So my dad and I met the next weekend and headed north to find a place to shoot. We eventually wound up in an area called Camp Far West near the reservoir of the same name. We stopped at a bait shop near the lake to inquire about a place to shoot and were told that there was a public outdoor shooting range just a bit up the road. Exactly what we were looking for!

Fifteen minutes later we were parking in an open spot right at the shooting line. The loud report of large caliber rifles and pistols was plain to be heard. Stepping out of the pickup, we surveyed the scene. There was no range master, just a collection of about 30 folks on the line, firing every description of ordnance at an assortment of improvised targets -- from hand-drawn bullseyes on scraps of plywood to shards of demolished ice chests and the remains of major appliances. It was clear that no serious attempt had ever been made by shooters to clean up after themselves. The target area was littered with the detritus of everything that had ever been shot out there. The ground around us was literally covered with spent shells and casings. If the range had a name, I don't recall it. But it looked about two steps removed from the Apocalypse.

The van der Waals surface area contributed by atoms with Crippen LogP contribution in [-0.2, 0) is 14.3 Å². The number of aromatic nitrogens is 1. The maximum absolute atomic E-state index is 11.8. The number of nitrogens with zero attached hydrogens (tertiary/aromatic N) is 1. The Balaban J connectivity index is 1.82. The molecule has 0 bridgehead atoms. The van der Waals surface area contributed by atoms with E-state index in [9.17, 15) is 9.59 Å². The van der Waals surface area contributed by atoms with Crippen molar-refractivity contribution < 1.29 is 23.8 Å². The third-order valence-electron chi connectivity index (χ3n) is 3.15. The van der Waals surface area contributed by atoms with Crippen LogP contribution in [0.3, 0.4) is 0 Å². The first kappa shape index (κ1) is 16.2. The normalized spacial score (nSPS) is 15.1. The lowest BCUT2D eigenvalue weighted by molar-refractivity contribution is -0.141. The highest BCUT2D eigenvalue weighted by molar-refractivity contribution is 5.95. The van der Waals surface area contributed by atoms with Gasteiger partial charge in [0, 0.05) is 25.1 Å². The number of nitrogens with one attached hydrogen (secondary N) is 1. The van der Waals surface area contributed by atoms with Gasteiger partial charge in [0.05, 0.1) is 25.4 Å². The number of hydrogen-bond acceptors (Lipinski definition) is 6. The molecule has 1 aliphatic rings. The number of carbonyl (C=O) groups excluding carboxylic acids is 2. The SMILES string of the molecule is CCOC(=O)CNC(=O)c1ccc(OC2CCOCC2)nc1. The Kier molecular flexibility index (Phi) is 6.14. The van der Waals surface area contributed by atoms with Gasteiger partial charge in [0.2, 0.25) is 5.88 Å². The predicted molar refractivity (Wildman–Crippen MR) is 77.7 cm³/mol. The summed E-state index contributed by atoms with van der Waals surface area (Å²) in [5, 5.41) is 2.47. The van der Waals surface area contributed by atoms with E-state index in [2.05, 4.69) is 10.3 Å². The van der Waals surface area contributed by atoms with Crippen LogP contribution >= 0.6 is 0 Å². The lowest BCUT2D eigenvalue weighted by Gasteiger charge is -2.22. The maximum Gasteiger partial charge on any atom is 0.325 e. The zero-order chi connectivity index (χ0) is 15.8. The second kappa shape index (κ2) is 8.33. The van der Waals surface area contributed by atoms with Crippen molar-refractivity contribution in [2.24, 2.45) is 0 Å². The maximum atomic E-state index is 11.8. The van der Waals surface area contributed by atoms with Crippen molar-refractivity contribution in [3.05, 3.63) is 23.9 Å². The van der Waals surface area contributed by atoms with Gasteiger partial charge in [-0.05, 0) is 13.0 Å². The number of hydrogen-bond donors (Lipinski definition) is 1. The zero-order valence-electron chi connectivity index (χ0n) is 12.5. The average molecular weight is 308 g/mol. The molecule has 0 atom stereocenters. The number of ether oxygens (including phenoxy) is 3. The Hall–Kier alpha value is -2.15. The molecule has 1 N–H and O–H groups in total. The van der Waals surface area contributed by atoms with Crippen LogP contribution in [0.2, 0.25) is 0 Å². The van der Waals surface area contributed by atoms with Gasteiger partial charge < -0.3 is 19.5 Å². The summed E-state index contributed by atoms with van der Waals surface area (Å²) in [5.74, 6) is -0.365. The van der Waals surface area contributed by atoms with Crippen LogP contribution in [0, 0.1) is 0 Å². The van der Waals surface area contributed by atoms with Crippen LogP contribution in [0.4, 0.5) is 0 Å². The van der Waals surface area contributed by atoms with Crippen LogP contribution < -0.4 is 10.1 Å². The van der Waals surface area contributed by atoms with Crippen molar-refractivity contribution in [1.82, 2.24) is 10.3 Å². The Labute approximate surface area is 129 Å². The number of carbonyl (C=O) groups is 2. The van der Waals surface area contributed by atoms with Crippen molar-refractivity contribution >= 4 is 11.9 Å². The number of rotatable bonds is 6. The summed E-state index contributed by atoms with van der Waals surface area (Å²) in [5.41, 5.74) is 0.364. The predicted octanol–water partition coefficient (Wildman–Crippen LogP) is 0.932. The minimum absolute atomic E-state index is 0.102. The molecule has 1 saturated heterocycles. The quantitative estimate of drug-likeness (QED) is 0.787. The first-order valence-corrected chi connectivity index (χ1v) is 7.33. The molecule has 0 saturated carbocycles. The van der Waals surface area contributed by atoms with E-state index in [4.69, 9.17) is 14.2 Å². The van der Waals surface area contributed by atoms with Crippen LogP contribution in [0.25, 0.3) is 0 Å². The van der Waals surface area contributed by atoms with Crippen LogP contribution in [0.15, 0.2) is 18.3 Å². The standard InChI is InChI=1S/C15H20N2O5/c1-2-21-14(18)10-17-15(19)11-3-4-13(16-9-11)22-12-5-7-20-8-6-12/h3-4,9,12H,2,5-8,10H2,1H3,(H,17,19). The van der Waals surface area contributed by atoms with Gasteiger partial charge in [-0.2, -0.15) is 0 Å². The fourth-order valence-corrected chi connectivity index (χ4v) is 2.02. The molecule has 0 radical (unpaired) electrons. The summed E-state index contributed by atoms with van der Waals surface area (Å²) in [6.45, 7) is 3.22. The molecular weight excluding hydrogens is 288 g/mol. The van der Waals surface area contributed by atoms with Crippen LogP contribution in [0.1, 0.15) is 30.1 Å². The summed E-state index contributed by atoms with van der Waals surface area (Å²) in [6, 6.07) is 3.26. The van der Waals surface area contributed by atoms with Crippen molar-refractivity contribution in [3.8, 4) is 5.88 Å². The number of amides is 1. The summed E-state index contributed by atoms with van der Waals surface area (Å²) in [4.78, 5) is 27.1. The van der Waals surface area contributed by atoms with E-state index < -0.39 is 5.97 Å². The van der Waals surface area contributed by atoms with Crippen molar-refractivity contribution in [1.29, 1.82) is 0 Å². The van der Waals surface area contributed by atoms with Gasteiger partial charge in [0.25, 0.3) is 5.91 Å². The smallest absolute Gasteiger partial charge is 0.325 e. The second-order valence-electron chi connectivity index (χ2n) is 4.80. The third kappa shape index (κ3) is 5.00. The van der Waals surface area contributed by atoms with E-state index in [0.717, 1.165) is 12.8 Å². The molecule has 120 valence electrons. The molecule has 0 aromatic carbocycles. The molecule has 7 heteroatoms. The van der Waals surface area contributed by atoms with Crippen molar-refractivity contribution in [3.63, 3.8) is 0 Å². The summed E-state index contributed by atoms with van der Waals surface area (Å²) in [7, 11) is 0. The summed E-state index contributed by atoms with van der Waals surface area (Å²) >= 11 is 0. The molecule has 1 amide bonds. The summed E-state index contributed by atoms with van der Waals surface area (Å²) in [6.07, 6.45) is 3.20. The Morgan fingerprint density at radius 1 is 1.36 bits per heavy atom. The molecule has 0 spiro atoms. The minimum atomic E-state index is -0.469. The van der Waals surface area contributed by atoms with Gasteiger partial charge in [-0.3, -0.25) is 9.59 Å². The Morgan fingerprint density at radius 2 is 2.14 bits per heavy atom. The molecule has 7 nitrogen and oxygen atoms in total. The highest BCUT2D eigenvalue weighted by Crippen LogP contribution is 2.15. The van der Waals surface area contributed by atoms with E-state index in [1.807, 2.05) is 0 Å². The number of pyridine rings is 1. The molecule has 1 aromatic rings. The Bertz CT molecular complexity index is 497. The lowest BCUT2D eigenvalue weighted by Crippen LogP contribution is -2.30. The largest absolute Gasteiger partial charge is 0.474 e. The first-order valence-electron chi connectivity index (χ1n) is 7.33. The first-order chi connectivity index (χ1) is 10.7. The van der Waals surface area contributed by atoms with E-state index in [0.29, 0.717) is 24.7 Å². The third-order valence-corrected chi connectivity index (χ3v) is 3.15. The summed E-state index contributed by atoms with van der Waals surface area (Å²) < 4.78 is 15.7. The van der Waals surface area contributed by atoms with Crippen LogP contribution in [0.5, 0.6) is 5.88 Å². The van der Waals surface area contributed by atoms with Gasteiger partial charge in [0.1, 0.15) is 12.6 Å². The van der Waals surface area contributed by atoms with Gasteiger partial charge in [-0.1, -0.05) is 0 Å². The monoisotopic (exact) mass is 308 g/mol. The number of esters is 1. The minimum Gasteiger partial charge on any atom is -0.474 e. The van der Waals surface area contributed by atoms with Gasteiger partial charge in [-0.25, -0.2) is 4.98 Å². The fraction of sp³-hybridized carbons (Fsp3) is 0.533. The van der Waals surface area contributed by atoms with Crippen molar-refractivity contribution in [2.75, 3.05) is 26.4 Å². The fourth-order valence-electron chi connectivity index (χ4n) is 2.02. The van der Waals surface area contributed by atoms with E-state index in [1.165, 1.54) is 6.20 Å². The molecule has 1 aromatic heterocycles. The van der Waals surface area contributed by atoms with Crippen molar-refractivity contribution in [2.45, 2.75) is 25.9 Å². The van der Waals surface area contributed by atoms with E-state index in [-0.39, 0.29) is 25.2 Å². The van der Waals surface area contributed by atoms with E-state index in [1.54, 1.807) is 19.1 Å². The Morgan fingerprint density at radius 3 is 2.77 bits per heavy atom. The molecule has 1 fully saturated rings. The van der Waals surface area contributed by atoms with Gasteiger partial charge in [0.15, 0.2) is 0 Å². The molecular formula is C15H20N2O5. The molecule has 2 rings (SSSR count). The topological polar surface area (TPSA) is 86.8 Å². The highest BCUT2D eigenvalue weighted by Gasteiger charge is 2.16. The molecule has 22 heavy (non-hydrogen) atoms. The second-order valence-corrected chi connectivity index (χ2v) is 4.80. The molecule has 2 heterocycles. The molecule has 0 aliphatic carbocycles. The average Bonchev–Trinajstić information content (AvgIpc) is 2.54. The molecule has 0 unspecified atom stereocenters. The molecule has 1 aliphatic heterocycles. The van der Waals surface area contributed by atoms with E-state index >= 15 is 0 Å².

A fair representation of "the shooting range at the end of the world"

At the next cease fire, as the motley assemblage of shooters ran out to inspect their destructive powers, I paced off 10 yards and set down my Gamo Cone Pellet trap. Yes, I felt just as ridiculous as you'd expect while doing this. With my air rifle and pellet trap, I was a Cub Scout amidst seasoned mercenaries.